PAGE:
The 2020 Idaho Triennial – Juror’s Awards
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Juror’s 1st Place Award Winner
(American, born 1980)
Artist Statement| The intent of my work is to elevate the mundane to the holy, and vice versa.
A meditation on cycles of creation and healing, Renewing the Infinite Vow draws connections between the honeycomb, ovaries, womb, and heartbeat, through use of repetition, sacred geometry, and intuitive gestures.
The viewer is invited inside the hexagon structure to observe a scale model of the structure, erupting with vibrating thread remnants from the assembly of 720 fabric spheres flanking the shrine. Two wall hangings (720 tally marks each) stand as documents of the construction of the piece, and as witnesses to its completed form.
Within this space, creation is given utmost reverence.
Elijah Jensen-Lindsey, Renewing the Infinite Vow, 2019
textile, fir, birch plywood, and sound
96 x 96 x 96 inches
Photo: Brooke Burton
Juror’s Merit Award Winner
(Iraqi/American, born Iraq, 1975)
Artist Statement| My body of work explores the relationship between violence, politics, gender, and emotional memory. War and conflict have had an enormous impact on my life and my artwork. I am a child of Iraq, born during the dictatorship of Saddam Hussein. The experience of three wars, an economic blockade, and the catastrophe of the US invasion imposed many hardships on my family, but we survived, and despite the difficulties, my will to express myself through art is undiminished.
Through my practice, I explore the relationship of different concepts within today’s political climate, drawing from past experiences. A major concept is the relationship with home: where someone was born and raised, the choices of leaving, and the consequences of staying. In other words, I use the personal to address the political. What does it mean to be separated from what you used to call home? Not only a physical separation, but also a mental separation. All that is left are those memories haunting us, we, immigrants.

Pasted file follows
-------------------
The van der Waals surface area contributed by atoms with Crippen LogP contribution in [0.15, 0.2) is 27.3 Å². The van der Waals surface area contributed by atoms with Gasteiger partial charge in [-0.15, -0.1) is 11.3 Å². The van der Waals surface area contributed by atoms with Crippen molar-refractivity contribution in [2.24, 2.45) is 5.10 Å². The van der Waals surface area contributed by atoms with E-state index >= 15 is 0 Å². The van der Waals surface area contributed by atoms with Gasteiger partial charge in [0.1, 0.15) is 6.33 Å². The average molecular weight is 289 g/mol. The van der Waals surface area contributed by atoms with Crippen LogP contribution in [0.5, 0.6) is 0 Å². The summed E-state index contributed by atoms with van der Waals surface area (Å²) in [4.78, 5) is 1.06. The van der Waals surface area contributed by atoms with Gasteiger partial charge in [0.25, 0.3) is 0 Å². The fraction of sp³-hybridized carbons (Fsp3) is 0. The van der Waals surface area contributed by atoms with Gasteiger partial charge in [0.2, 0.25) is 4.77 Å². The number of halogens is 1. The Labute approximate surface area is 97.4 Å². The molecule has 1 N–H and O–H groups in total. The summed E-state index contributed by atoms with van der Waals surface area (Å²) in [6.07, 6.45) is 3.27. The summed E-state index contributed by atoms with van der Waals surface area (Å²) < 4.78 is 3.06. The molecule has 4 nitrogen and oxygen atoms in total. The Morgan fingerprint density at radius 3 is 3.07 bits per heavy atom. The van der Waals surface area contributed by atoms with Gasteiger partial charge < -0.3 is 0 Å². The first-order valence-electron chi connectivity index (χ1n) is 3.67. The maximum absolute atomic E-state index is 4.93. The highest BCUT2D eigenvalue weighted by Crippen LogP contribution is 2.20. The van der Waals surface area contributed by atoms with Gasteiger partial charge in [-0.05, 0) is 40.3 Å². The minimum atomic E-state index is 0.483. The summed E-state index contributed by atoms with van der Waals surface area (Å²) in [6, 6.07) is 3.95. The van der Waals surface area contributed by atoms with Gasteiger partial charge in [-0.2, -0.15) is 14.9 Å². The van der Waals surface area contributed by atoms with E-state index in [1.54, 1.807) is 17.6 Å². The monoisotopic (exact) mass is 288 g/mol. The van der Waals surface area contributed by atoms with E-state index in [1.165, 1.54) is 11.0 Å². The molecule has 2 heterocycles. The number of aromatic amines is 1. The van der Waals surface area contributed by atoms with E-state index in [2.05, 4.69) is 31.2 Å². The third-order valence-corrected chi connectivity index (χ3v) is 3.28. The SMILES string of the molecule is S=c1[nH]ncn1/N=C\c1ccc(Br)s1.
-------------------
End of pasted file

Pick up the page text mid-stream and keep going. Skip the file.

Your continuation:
I am fascinated by the great history of Mesopotamia, by the establishment of a society and secure cities. I look at today’s reality in Iraq and the constant struggles people have been facing every day for decades: the lack of safety and the significant, regular needs for clean water and electricity. My work projects two eras on the same land by animating different elements from Mesopotamia.
Often I use tar or motor oil in my mixed-media painting to symbolize the main reason for tragedy in Iraq and many other places.
Juror’s Merit Award Winner
(American, born 1972)
Artist Statement | The speed and precision of the table saw, the tool I use the most, supports my style of working, which is fast and somewhat aggressive. I try to capture the energy of an idea before it fades. My desire is to create art and functional furniture pieces that engage—sometimes with concept, sometimes with form, sometimes with both—but are aesthetically pleasing with successful proportions.
The intent of my work is to show the duality of an object or event, to deal with subject matter that considers different perspectives being equally strong and equally weak, equally good and equally bad. Accepting that all things have a strength and a weakness, I can realize the empathy that is needed for me to understand that which I find difficult. If there is friendship, there is loneliness. If there are bad choices, there are good ones. If someone is good, sometimes they are bad. I create works with strong lines, sharp edges, and angles, and contrast that with the organic, round shapes of wooden rocks or soft materials, like shearling. I use my own personal experiences, and those of others who share their stories with me, to show there is always more than one side to a situation.